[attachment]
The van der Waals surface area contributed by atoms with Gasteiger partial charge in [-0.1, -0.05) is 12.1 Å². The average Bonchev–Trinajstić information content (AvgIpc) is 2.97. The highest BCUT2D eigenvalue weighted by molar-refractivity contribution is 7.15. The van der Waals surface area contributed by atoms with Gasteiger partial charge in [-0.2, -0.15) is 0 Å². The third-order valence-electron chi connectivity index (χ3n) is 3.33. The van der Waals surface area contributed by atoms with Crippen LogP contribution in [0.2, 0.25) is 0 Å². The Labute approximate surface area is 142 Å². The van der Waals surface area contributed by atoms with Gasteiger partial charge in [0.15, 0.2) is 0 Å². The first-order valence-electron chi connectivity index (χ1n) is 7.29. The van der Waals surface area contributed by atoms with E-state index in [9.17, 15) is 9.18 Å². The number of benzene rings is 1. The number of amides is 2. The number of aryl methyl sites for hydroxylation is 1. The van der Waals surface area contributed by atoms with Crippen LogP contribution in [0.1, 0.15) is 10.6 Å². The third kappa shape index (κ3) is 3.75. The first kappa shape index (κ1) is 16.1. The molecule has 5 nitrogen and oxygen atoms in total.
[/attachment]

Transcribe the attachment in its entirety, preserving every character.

The van der Waals surface area contributed by atoms with Gasteiger partial charge in [-0.1, -0.05) is 12.1 Å². The average Bonchev–Trinajstić information content (AvgIpc) is 2.97. The highest BCUT2D eigenvalue weighted by molar-refractivity contribution is 7.15. The van der Waals surface area contributed by atoms with Gasteiger partial charge in [-0.2, -0.15) is 0 Å². The third-order valence-electron chi connectivity index (χ3n) is 3.33. The van der Waals surface area contributed by atoms with Crippen LogP contribution in [0.2, 0.25) is 0 Å². The Labute approximate surface area is 142 Å². The van der Waals surface area contributed by atoms with Gasteiger partial charge in [0.15, 0.2) is 0 Å². The first-order valence-electron chi connectivity index (χ1n) is 7.29. The van der Waals surface area contributed by atoms with E-state index in [9.17, 15) is 9.18 Å². The number of benzene rings is 1. The number of amides is 2. The number of aryl methyl sites for hydroxylation is 1. The van der Waals surface area contributed by atoms with Crippen LogP contribution in [0.1, 0.15) is 10.6 Å². The third kappa shape index (κ3) is 3.75. The first kappa shape index (κ1) is 16.1. The molecule has 5 nitrogen and oxygen atoms in total.